Volume #20 - 694.|
EUROPE AND THE MIDDLE EAST
RESTRICTIONS ON SOVIET EMBASSY PERSONNEL IN OTTAWA
Memorandum from Under-Secretary of State for External Affairs|
to Secretary of State for External Affairs
November 5th, 1954|
TRAVEL RESTRICTIONS ON SOVIET EMBASSY PERSONNEL|
As you are aware, we have imposed certain restrictions on the freedom of travel within Canada of members of the Soviet Embassy. These restrictions, first introduced by our Note of March 10, 1952 33 to the Soviet Embassy, and subsequently modified by our Notes of October 27, 1952? and August 26, 1953, 34 are as follows:
(a) Whenever any members of the Embassy staff, or Soviet members of Embassy households, wish to travel beyond a 75-mile radius from Ottawa, the Embassy must submit a standard notification form in duplicate to this Department or, in the case of Service members of the Embassy, to the Department of National Defence;
(b) This notification must be received at least 48 hours, exclusive of Sundays and holidays, before the time of departure; and
(c) The notification must include the following information: name and rank, means of transportation, route and destination including addresses, proposed dates of departure, and arrival and departure at each stopover, and of return to Ottawa.
While these restrictions were imposed originally as a retaliatory measure, following a NATO Council discussion on the desirability of countering the restrictions imposed on foreign diplomats in the Soviet Union, the RCMP have found them very helpful for security purposes. Not only do they enable us to follow the movement and activity of Soviet officials in Canada more closely, but it makes it more difficult for these officials to engage undetected in improper activities. The importance of this aspect of the restrictions is underlined by a striking fact unearthed during the Petrov case: four-fifths of the Soviet Embassy staff in Canberra were involved in one way or another in the activities of the KGB, the successor organization to the MVD in the intelligence field. 35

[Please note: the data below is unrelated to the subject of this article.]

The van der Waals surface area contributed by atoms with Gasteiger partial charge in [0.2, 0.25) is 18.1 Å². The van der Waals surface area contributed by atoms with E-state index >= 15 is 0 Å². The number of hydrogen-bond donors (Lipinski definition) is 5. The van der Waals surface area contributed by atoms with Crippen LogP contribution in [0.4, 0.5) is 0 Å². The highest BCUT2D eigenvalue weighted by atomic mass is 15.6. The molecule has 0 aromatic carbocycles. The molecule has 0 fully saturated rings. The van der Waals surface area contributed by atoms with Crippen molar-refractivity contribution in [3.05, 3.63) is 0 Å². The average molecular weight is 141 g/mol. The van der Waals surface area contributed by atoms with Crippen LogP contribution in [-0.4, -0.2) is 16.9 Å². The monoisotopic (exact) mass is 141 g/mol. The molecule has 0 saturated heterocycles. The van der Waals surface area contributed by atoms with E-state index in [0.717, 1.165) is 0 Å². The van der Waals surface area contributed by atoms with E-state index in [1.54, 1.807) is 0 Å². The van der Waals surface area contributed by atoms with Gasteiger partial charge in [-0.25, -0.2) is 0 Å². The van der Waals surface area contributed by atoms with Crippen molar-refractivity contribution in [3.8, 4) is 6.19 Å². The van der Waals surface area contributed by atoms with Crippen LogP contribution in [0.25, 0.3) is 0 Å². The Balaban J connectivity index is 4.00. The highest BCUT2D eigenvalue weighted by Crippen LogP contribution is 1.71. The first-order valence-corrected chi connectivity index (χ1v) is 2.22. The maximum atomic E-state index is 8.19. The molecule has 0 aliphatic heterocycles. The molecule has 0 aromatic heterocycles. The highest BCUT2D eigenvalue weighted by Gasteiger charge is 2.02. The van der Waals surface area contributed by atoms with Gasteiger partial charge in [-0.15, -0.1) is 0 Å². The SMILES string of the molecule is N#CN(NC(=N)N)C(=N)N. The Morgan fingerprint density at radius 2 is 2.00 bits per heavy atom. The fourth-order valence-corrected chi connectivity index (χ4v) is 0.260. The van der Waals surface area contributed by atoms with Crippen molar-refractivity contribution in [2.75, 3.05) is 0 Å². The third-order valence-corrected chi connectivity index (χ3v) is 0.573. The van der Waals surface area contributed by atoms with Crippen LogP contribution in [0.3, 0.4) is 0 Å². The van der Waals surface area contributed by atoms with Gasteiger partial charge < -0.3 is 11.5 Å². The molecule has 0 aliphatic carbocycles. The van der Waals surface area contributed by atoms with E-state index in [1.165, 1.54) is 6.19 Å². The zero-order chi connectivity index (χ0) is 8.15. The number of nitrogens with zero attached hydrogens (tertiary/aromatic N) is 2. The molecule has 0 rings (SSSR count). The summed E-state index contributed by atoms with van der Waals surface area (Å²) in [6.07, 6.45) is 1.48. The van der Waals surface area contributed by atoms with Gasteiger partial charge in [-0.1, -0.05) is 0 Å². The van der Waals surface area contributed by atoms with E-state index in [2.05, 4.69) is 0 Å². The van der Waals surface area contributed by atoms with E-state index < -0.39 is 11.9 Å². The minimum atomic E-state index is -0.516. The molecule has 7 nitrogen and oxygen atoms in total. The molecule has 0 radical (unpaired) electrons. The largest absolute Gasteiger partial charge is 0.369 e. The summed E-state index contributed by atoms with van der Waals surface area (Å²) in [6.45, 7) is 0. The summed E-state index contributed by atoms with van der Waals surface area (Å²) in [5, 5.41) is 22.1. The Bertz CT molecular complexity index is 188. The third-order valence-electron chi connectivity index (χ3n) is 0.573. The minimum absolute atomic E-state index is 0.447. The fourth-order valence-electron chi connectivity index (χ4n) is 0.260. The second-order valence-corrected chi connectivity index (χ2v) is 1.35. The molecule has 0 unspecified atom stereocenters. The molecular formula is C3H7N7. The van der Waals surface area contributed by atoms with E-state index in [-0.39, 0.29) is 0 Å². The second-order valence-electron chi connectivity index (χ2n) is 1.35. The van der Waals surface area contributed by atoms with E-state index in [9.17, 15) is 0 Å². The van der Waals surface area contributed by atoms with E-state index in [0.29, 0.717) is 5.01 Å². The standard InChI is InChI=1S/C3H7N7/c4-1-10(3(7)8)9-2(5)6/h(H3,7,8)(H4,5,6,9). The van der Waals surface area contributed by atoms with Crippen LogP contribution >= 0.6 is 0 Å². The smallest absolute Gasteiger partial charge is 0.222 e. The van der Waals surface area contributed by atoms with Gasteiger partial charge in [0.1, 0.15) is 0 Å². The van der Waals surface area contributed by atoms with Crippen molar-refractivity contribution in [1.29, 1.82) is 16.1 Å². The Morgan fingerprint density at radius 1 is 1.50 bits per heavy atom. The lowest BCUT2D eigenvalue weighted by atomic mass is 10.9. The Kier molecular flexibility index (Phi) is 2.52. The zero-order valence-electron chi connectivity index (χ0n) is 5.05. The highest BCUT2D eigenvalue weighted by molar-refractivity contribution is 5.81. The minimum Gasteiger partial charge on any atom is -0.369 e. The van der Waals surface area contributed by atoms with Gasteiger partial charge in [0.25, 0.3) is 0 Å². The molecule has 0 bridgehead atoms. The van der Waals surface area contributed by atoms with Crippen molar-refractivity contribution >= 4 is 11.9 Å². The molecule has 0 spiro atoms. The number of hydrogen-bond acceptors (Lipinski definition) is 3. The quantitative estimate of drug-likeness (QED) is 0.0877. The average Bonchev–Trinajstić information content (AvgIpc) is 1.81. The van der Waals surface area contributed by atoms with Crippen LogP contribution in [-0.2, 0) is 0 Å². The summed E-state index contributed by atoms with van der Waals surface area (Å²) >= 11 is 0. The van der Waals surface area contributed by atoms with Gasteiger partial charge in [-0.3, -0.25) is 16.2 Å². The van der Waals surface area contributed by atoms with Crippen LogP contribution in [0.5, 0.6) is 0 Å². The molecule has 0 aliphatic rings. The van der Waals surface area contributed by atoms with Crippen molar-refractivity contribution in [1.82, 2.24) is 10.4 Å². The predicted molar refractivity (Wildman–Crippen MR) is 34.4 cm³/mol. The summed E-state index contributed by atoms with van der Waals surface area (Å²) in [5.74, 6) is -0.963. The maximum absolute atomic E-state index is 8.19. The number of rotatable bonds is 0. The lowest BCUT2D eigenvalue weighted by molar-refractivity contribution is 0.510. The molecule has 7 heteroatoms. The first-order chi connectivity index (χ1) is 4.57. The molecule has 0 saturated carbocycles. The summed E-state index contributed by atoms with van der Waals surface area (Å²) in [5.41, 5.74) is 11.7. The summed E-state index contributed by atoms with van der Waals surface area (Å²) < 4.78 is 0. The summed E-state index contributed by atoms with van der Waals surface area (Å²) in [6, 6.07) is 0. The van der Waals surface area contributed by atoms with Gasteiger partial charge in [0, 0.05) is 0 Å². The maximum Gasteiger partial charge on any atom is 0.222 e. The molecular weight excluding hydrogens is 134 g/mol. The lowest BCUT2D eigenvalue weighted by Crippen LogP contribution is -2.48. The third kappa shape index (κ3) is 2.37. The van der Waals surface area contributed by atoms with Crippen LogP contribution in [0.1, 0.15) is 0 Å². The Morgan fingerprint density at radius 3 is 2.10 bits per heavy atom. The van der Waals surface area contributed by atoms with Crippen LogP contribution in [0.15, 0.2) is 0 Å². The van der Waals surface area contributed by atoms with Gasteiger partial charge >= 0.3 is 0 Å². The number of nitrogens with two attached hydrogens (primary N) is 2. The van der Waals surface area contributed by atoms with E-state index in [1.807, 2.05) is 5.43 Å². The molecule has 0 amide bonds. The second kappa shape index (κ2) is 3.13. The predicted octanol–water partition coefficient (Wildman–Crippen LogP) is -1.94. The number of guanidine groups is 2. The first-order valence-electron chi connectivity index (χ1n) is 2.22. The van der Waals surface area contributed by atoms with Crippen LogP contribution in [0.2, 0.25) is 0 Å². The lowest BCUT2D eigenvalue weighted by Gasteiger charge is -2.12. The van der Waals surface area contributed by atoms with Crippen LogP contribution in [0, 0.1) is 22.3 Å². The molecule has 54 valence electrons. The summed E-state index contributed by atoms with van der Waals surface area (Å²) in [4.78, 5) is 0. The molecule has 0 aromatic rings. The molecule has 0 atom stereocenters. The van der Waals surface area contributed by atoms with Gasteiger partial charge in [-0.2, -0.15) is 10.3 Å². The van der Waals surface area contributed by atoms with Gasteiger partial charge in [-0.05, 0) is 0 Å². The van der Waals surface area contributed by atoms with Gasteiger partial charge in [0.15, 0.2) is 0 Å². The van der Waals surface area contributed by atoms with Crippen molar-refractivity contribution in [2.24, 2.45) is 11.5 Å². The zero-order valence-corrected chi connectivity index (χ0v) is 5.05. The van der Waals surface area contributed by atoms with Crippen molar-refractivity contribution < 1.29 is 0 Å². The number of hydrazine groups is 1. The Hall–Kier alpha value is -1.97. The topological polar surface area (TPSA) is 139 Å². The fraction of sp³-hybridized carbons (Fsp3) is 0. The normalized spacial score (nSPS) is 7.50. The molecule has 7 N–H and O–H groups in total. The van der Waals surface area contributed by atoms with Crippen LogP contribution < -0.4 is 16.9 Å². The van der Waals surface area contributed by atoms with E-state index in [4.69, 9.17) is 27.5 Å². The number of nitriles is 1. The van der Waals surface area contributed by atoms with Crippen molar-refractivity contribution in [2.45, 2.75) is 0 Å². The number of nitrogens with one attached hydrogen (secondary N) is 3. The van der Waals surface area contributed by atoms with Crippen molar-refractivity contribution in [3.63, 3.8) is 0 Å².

The RCMP have reported to us the two following matters which have come to their notice during their surveillance of the travels of Soviet officials in recent months:
(a) Certain members of the Embassy, including the Ambassador, deviate from time to time from their notified route; and
(b) Members of the Military Attaché's staff have been photographing industrial establishments in the Hamilton area.
These matters have been considered at a meeting held in the Department. Regarding the first, it was decided that the deviations already noted should be recorded, and that future flagrant or repeated deviations should be brought to the Ambassador's attention.
The discussion of Soviet photographic activities was inconclusive. The RCMP representative argued that such activities were open to prosecution under the Official Secrets Act. Our Legal Adviser, who was present, dissented: in any case, he pointed out that such action would not be in accordance with diplomatic custom. He felt that if we desired to restrict photographic activities by the Soviet Embassy, it would be better to devise restrictions comparable to our travel restrictions, and then declare any serious offender persona non grata. The possibility that such additional regulations would lead to new restrictions on our people in Moscow, however, prevented the meeting from deciding that new restrictions, on photographic activities, should be imposed at this time.
The purpose of this memorandum is twofold:
(a) To bring to your attention that our travel restrictions, which originally had merely a retaliatory purpose, are now making a valuable contribution to our counter-intelligence, and to seek your approval for this broadening of their scope; and
(b) To bring to your attention the two matters reported to us by the RCMP.